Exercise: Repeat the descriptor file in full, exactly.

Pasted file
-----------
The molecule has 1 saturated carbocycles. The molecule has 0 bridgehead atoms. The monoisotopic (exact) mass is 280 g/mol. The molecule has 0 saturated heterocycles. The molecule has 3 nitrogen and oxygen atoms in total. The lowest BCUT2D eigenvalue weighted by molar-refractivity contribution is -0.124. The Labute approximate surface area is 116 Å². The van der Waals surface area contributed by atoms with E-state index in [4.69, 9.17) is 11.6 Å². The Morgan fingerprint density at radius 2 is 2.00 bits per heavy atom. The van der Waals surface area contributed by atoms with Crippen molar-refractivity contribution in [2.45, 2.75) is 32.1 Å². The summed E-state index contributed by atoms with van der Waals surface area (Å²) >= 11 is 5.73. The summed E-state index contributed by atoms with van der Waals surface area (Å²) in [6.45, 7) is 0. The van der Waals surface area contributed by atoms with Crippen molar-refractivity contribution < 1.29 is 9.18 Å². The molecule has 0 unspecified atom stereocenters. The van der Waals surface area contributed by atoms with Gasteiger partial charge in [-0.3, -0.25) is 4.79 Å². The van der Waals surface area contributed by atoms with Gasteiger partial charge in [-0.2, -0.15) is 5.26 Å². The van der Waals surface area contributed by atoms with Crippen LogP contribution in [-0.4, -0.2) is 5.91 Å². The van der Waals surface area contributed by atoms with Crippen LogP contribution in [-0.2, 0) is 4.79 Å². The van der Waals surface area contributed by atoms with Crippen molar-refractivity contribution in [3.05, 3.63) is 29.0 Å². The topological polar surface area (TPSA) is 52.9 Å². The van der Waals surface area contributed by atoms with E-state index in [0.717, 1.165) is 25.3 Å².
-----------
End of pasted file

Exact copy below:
The molecule has 1 saturated carbocycles. The molecule has 0 bridgehead atoms. The monoisotopic (exact) mass is 280 g/mol. The molecule has 0 saturated heterocycles. The molecule has 3 nitrogen and oxygen atoms in total. The lowest BCUT2D eigenvalue weighted by molar-refractivity contribution is -0.124. The Labute approximate surface area is 116 Å². The van der Waals surface area contributed by atoms with E-state index in [4.69, 9.17) is 11.6 Å². The Morgan fingerprint density at radius 2 is 2.00 bits per heavy atom. The van der Waals surface area contributed by atoms with Crippen molar-refractivity contribution in [2.45, 2.75) is 32.1 Å². The summed E-state index contributed by atoms with van der Waals surface area (Å²) >= 11 is 5.73. The summed E-state index contributed by atoms with van der Waals surface area (Å²) in [6.45, 7) is 0. The van der Waals surface area contributed by atoms with Crippen molar-refractivity contribution < 1.29 is 9.18 Å². The molecule has 0 unspecified atom stereocenters. The van der Waals surface area contributed by atoms with Gasteiger partial charge in [-0.3, -0.25) is 4.79 Å². The van der Waals surface area contributed by atoms with Gasteiger partial charge in [-0.2, -0.15) is 5.26 Å². The van der Waals surface area contributed by atoms with Crippen LogP contribution in [-0.4, -0.2) is 5.91 Å². The van der Waals surface area contributed by atoms with Crippen LogP contribution in [-0.2, 0) is 4.79 Å². The van der Waals surface area contributed by atoms with Crippen molar-refractivity contribution in [3.05, 3.63) is 29.0 Å². The topological polar surface area (TPSA) is 52.9 Å². The van der Waals surface area contributed by atoms with E-state index in [0.717, 1.165) is 25.3 Å².